Is the landlord’s motive relevant under the Landlord and Tenant Act 1954?
The Landlord and Tenant Act 1954 (the “LTA”) gives protection to tenants by providing security of tenure. This means that, even though the contractual term of the tenancy has ended, a business tenant has the right to remain in occupation and apply to the court for the grant of a new lease.
If the tenant does make an application to court then the landlord can agree to grant a new lease. Alternatively the landlord can object to the granting of a new lease and regain possession of the property on certain specific grounds. These grounds are contained in the LTA and are as follows:
- (a) where the tenant has failed to comply with its maintenance obligations;
- (b) where the tenant has persistently delayed paying rent that was due;
- (c) where the tenant has substantially breached the lease;
- (d) where the landlord has offered and is willing to provide or secure reasonable alternative accommodation for the tenant;
- (e) where the property has been split up by subletting into a number of units and the whole property would command a higher rent if let together under one lease;
- (f) where the landlord intends to demolish or reconstruct the premises or a substantial part of it or carry out substantial work or construction at the property and could not do so without obtaining possession; and
- (g) where the landlord requires the property back to occupy itself;
Landlord and Tenant Example
In a recent case an hotel opposed a renewal application made by a tenant of a shop on the ground floor of the hotel. The hotel objected on the basis of ground (f) above, in that it intended to carry out substantial work and that it could not do so while the tenant was still there.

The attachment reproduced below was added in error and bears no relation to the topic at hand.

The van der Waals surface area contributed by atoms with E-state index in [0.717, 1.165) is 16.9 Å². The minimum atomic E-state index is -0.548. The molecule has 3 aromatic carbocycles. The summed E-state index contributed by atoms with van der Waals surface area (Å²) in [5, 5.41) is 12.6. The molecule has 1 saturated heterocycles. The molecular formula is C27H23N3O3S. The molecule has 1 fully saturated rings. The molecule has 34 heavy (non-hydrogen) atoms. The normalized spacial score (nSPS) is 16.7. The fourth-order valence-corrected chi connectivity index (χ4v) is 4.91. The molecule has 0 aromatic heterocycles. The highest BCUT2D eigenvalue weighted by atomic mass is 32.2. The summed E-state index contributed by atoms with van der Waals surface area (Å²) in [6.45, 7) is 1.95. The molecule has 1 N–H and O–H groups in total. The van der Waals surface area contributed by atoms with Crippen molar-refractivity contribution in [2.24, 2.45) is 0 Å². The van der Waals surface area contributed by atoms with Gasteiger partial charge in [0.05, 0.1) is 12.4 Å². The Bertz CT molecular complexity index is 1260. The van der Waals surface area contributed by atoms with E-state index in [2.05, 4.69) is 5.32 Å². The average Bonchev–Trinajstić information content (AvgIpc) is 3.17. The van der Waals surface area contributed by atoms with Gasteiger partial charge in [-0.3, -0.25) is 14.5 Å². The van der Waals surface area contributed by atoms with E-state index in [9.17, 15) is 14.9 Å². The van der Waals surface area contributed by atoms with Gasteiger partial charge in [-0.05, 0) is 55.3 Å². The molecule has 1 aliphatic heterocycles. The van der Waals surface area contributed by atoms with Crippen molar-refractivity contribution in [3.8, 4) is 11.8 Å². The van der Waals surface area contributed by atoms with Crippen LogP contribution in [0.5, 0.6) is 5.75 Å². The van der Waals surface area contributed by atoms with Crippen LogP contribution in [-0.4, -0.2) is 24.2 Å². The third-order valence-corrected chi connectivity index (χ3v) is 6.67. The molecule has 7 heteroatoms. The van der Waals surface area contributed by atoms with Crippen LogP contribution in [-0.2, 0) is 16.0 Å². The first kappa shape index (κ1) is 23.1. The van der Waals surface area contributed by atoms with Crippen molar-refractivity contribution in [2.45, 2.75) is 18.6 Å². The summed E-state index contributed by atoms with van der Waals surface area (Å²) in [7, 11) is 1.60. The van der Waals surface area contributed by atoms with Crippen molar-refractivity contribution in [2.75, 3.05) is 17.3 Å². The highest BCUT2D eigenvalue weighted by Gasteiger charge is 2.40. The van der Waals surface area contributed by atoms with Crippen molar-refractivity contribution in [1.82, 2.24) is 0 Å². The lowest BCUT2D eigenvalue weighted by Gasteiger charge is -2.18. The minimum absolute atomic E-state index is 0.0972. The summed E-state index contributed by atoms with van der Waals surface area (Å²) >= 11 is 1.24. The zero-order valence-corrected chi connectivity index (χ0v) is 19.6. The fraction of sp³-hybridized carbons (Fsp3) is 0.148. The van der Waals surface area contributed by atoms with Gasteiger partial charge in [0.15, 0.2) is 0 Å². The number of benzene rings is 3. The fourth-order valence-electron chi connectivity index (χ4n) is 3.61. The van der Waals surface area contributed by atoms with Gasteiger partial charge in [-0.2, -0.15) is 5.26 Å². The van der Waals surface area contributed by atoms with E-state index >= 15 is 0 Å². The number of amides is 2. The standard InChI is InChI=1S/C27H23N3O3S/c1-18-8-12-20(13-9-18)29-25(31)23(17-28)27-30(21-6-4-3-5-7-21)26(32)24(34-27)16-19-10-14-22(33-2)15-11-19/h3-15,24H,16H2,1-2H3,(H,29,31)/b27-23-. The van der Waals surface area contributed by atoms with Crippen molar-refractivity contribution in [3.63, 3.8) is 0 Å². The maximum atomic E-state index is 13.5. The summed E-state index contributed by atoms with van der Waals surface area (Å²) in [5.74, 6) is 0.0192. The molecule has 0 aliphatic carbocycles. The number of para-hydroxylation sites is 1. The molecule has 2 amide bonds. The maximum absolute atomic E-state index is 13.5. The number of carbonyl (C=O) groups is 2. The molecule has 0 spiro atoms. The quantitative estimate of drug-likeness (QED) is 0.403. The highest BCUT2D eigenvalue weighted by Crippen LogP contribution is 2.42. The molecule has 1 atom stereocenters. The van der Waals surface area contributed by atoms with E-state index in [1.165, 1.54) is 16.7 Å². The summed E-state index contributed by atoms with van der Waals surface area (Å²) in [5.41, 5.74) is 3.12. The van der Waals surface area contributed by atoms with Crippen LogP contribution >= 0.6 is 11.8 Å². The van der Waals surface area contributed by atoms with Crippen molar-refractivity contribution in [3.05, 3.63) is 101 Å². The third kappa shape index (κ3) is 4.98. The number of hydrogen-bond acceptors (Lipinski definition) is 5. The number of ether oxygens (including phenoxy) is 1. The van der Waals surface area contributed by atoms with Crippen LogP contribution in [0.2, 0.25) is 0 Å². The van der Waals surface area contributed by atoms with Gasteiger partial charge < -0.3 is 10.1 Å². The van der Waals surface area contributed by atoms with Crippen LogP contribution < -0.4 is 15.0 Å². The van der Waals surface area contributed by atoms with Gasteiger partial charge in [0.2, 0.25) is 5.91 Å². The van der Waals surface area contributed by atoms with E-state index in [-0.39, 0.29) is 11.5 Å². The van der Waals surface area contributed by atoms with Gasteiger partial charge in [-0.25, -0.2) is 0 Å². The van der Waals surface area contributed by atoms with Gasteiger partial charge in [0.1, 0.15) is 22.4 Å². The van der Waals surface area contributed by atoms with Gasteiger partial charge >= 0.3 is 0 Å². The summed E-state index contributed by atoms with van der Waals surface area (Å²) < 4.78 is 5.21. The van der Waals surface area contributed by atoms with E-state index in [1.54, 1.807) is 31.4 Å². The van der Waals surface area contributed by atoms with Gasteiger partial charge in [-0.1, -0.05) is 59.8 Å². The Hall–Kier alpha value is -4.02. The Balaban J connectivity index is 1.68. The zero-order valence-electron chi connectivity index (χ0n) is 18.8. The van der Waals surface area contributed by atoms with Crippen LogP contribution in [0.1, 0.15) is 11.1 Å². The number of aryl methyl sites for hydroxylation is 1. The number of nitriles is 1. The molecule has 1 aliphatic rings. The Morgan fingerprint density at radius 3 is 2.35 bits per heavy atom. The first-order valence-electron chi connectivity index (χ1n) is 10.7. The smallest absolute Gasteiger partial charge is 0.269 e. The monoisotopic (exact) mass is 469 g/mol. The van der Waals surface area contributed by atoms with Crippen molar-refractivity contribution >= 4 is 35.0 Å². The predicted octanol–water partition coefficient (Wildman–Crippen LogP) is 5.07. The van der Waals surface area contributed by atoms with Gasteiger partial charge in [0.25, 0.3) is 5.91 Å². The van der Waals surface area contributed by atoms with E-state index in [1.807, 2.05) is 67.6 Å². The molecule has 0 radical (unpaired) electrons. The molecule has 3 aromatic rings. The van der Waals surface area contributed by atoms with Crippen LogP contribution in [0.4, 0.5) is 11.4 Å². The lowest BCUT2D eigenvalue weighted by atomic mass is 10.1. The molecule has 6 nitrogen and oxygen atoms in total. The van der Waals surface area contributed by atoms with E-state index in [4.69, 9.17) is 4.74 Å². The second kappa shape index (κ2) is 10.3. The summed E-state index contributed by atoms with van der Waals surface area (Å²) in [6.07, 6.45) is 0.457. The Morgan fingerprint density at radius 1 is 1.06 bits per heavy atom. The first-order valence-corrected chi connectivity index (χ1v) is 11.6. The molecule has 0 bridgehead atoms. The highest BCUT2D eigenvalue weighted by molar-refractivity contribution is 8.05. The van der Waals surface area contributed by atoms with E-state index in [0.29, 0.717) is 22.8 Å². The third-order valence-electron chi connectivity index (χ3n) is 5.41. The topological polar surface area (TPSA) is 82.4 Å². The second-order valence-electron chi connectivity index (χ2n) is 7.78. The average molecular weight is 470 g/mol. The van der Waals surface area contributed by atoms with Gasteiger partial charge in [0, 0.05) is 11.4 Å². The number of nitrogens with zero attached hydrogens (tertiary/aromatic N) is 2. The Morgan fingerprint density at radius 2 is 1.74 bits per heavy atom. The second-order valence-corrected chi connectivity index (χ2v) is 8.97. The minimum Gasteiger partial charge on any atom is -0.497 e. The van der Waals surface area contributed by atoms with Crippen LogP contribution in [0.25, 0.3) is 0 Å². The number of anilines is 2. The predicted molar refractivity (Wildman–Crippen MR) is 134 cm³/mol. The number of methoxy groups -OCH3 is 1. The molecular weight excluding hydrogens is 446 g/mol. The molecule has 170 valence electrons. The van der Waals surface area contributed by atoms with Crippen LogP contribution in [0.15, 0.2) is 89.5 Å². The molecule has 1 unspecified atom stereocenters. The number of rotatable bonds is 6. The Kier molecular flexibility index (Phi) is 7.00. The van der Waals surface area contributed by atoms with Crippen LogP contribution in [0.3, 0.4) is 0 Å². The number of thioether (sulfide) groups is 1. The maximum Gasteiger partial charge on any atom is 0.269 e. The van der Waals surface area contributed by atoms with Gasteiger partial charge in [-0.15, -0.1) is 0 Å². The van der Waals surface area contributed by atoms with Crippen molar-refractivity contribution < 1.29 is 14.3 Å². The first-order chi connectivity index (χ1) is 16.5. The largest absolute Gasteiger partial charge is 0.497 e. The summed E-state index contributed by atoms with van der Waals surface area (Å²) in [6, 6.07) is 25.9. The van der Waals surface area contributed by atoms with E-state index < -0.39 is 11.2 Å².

During the court hearing the hotel conceded that the work, which included demolishing an internal wall and immediately replacing it with a similar wall, was contrived. It also accepted that it would not carry out the work if the tenant voluntarily vacated the property because its overriding intention was to get rid of the tenant. As a result of these admissions the court had to decide whether the landlord’s motive was relevant to the question of whether or not a lease should be granted.
The court decided that its job was to examine what the landlord intended to do, not why it intended to do it. As such, the landlord’s motive for carrying out the work was irrelevant.
The upshot of this is that more landlords may now try to exploit this ground for objecting to the grant of a new lease by ‘inventing’ works that need to be carried out.
The LTA sets out strict procedures which need to be followed. This includes the need to serve formal notices to exercise rights conferred by the LTA. It is essential to take specialist advice about the effect of any notice and what action should be taken to protect your position under the LTA.
At Kerseys we can assist with lease renewals (or objections to them under the LTA). We have offices in Ipswich and Colchester and out team has years of experience in helping both landlords and tenants.
Law stated as at December 2017.